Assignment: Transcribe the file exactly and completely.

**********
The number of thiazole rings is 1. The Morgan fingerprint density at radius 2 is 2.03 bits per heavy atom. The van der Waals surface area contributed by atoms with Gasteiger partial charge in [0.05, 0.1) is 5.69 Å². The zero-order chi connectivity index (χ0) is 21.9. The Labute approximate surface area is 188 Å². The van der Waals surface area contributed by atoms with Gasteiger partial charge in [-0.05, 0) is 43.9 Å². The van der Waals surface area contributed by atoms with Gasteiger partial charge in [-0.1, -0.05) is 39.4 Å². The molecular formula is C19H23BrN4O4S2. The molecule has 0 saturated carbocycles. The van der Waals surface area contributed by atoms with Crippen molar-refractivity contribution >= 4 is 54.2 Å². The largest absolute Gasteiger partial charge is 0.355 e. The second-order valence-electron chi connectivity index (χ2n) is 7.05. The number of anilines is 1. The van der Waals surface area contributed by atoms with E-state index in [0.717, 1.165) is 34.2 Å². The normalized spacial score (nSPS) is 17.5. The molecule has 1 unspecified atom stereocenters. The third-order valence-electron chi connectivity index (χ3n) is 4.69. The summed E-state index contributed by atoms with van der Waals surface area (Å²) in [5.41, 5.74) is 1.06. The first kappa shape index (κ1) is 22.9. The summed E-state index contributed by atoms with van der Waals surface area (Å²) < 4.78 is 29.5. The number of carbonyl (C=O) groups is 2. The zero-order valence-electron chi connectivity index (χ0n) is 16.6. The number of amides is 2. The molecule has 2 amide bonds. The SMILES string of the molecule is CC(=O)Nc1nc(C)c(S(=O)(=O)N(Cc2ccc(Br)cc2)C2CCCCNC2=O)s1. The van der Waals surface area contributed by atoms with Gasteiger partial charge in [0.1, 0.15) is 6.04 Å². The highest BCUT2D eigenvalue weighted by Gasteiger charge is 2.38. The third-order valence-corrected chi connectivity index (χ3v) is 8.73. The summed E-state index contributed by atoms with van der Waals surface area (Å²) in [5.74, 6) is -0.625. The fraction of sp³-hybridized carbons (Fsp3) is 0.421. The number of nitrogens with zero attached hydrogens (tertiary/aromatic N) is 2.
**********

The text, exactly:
The number of thiazole rings is 1. The Morgan fingerprint density at radius 2 is 2.03 bits per heavy atom. The van der Waals surface area contributed by atoms with Gasteiger partial charge in [0.05, 0.1) is 5.69 Å². The zero-order chi connectivity index (χ0) is 21.9. The Labute approximate surface area is 188 Å². The van der Waals surface area contributed by atoms with Gasteiger partial charge in [-0.05, 0) is 43.9 Å². The van der Waals surface area contributed by atoms with Gasteiger partial charge in [-0.1, -0.05) is 39.4 Å². The molecular formula is C19H23BrN4O4S2. The molecule has 0 saturated carbocycles. The van der Waals surface area contributed by atoms with Crippen molar-refractivity contribution >= 4 is 54.2 Å². The largest absolute Gasteiger partial charge is 0.355 e. The second-order valence-electron chi connectivity index (χ2n) is 7.05. The number of anilines is 1. The van der Waals surface area contributed by atoms with E-state index in [0.717, 1.165) is 34.2 Å². The normalized spacial score (nSPS) is 17.5. The molecule has 1 unspecified atom stereocenters. The third-order valence-electron chi connectivity index (χ3n) is 4.69. The summed E-state index contributed by atoms with van der Waals surface area (Å²) in [5.41, 5.74) is 1.06. The first kappa shape index (κ1) is 22.9. The summed E-state index contributed by atoms with van der Waals surface area (Å²) < 4.78 is 29.5. The number of carbonyl (C=O) groups is 2. The zero-order valence-electron chi connectivity index (χ0n) is 16.6. The number of amides is 2. The molecule has 2 amide bonds. The SMILES string of the molecule is CC(=O)Nc1nc(C)c(S(=O)(=O)N(Cc2ccc(Br)cc2)C2CCCCNC2=O)s1. The van der Waals surface area contributed by atoms with Gasteiger partial charge in [0.1, 0.15) is 6.04 Å². The highest BCUT2D eigenvalue weighted by Gasteiger charge is 2.38. The third-order valence-corrected chi connectivity index (χ3v) is 8.73. The summed E-state index contributed by atoms with van der Waals surface area (Å²) in [5.74, 6) is -0.625. The fraction of sp³-hybridized carbons (Fsp3) is 0.421. The number of nitrogens with zero attached hydrogens (tertiary/aromatic N) is 2.